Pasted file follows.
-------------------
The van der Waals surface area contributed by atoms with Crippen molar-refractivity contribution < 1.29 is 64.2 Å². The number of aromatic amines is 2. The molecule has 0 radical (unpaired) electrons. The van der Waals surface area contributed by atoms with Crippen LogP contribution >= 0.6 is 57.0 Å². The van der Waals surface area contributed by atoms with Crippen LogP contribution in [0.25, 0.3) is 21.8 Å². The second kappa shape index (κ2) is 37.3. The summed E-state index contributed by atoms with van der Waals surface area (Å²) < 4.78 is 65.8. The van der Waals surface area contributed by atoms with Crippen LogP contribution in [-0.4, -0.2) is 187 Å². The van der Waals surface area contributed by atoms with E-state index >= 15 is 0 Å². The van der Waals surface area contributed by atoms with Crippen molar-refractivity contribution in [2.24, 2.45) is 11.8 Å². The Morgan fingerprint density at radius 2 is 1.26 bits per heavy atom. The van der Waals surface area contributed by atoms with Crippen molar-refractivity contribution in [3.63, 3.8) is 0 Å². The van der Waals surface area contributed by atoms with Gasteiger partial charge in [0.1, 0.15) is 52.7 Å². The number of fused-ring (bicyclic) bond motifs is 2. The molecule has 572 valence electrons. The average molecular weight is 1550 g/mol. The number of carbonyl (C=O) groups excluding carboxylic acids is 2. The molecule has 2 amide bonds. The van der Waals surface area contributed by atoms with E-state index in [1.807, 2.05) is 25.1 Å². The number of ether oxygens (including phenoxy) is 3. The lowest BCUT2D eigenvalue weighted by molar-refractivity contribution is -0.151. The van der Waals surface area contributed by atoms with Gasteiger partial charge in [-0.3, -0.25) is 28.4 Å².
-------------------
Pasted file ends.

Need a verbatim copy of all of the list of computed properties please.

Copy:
The van der Waals surface area contributed by atoms with Crippen molar-refractivity contribution < 1.29 is 64.2 Å². The number of aromatic amines is 2. The molecule has 0 radical (unpaired) electrons. The van der Waals surface area contributed by atoms with Crippen LogP contribution >= 0.6 is 57.0 Å². The van der Waals surface area contributed by atoms with Crippen LogP contribution in [0.25, 0.3) is 21.8 Å². The second kappa shape index (κ2) is 37.3. The summed E-state index contributed by atoms with van der Waals surface area (Å²) < 4.78 is 65.8. The van der Waals surface area contributed by atoms with Crippen LogP contribution in [-0.4, -0.2) is 187 Å². The van der Waals surface area contributed by atoms with E-state index >= 15 is 0 Å². The van der Waals surface area contributed by atoms with Crippen molar-refractivity contribution in [2.24, 2.45) is 11.8 Å². The Morgan fingerprint density at radius 2 is 1.26 bits per heavy atom. The van der Waals surface area contributed by atoms with Crippen molar-refractivity contribution in [3.63, 3.8) is 0 Å². The van der Waals surface area contributed by atoms with Gasteiger partial charge in [0.1, 0.15) is 52.7 Å². The number of fused-ring (bicyclic) bond motifs is 2. The molecule has 572 valence electrons. The average molecular weight is 1550 g/mol. The number of carbonyl (C=O) groups excluding carboxylic acids is 2. The molecule has 2 amide bonds. The van der Waals surface area contributed by atoms with E-state index in [1.807, 2.05) is 25.1 Å². The number of ether oxygens (including phenoxy) is 3. The lowest BCUT2D eigenvalue weighted by molar-refractivity contribution is -0.151. The van der Waals surface area contributed by atoms with Gasteiger partial charge in [-0.3, -0.25) is 28.4 Å².